After a short rest, we descended along the river, chose a feasible crossing point and forged Río Juncal to position ourselves for a repeat photo. The force and speed of the river looked dangerous without trekking poles, so we decided to find a decent spot to jump between two boulders that challenged us with a torrent of raging ice water below.
Brett took the first jump and found out that the landing rocks were indeed too slippery for a nice, sticky leap followed by a smooth landing. The distance between the lower and the upper rock was around a half body length and with no great “Plan B.” Good foresight on Brett’s part to frog leap and land splayed out just in case.
My jump, with pack full of camera gear slowing my flight somewhat, ended in a less successful, gripping style frog jump. Brett caught my pack, then arm belayed me over the upper landing boulder. I then dragged my soaking right boot out of the water, and we hiked up about a hundred meters of scree with gear in hand to start shooting photos. We wanted to match our shots without delay and get back to avoid maximum river flux and volume.
One of our potential matchup photos was taken by Javier Corripio as part of an international study conducted in 2006. Corripio had placed a digital camera at approximately (GPS S 70°07’ – W 58°28’) and set his apparatus to automatically fire once a day for a month. Javier and his team used this set of photos to process a stop action film of the glacier’s advance. Our second photo matchup was a 1959 photo taken by Ulrich Lorber. With the goal of taking shots from various angles and trying our sight methodology through GPS coordination and viewing older photos, we took a series of shots.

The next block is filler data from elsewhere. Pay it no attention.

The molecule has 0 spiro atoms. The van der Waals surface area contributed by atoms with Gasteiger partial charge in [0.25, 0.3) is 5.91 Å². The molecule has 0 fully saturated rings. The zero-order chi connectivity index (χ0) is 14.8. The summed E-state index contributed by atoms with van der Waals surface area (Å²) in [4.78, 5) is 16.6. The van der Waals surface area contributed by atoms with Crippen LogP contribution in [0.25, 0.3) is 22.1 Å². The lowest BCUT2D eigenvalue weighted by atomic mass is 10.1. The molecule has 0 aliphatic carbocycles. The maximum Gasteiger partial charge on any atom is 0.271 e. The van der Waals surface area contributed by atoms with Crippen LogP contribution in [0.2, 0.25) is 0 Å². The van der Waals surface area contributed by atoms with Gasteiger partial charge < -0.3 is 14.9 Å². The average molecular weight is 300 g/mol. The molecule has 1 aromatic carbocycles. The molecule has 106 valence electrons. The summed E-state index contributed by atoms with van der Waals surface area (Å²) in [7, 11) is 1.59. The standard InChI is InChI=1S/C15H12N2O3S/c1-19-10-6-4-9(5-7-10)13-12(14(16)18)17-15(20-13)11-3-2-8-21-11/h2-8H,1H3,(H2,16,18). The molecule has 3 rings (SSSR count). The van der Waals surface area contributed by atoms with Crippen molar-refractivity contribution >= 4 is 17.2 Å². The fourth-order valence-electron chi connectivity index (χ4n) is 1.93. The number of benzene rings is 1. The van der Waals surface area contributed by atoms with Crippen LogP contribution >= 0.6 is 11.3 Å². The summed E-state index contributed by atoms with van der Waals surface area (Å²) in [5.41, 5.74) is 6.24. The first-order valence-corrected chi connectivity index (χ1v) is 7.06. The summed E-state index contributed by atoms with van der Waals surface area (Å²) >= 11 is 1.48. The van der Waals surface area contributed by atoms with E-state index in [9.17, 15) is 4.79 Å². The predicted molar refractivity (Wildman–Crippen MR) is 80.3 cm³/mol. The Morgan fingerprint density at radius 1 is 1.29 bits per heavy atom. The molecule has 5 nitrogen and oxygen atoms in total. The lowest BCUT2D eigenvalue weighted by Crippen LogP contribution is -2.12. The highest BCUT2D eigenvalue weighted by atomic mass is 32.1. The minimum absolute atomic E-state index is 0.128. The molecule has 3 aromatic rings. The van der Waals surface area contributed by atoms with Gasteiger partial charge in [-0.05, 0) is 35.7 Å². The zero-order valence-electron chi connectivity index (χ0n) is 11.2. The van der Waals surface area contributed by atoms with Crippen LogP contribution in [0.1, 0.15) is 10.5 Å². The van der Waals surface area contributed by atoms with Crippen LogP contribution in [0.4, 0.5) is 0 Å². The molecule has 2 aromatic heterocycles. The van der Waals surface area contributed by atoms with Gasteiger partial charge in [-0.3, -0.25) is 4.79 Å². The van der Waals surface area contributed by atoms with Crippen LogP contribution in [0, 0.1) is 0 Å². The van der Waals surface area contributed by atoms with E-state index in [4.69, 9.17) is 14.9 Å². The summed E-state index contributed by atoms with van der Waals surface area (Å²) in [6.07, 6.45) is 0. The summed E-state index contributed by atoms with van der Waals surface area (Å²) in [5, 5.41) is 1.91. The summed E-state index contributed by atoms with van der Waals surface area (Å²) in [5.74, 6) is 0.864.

Brett and I had to reach our GPS location, match up the frame as closely as possible, shoot in alternate locations to leave room for error, and make our way back down the west-facing scree slope for our return river crossing.
By the time we had made it back to our river jump zone, our boulders were totally immersed and Río Juncal was wide awake at that point. Carrie had smartly stayed on our camp side in case we needed to figure another way out or had to change our plans and would need a strong anchor on the home side.
After searching for other crossings together, we signaled our intentions to Carrie over the deafening rush of Río Juncal, then started to run upstream to where glacier meets river. We had seen that our only hope of getting back without traversing the slick moraine in crampons would be crossing near the river’s genesis where the crossing would hopefully be more shallow and thinner. If not, it would have been bivy time that night.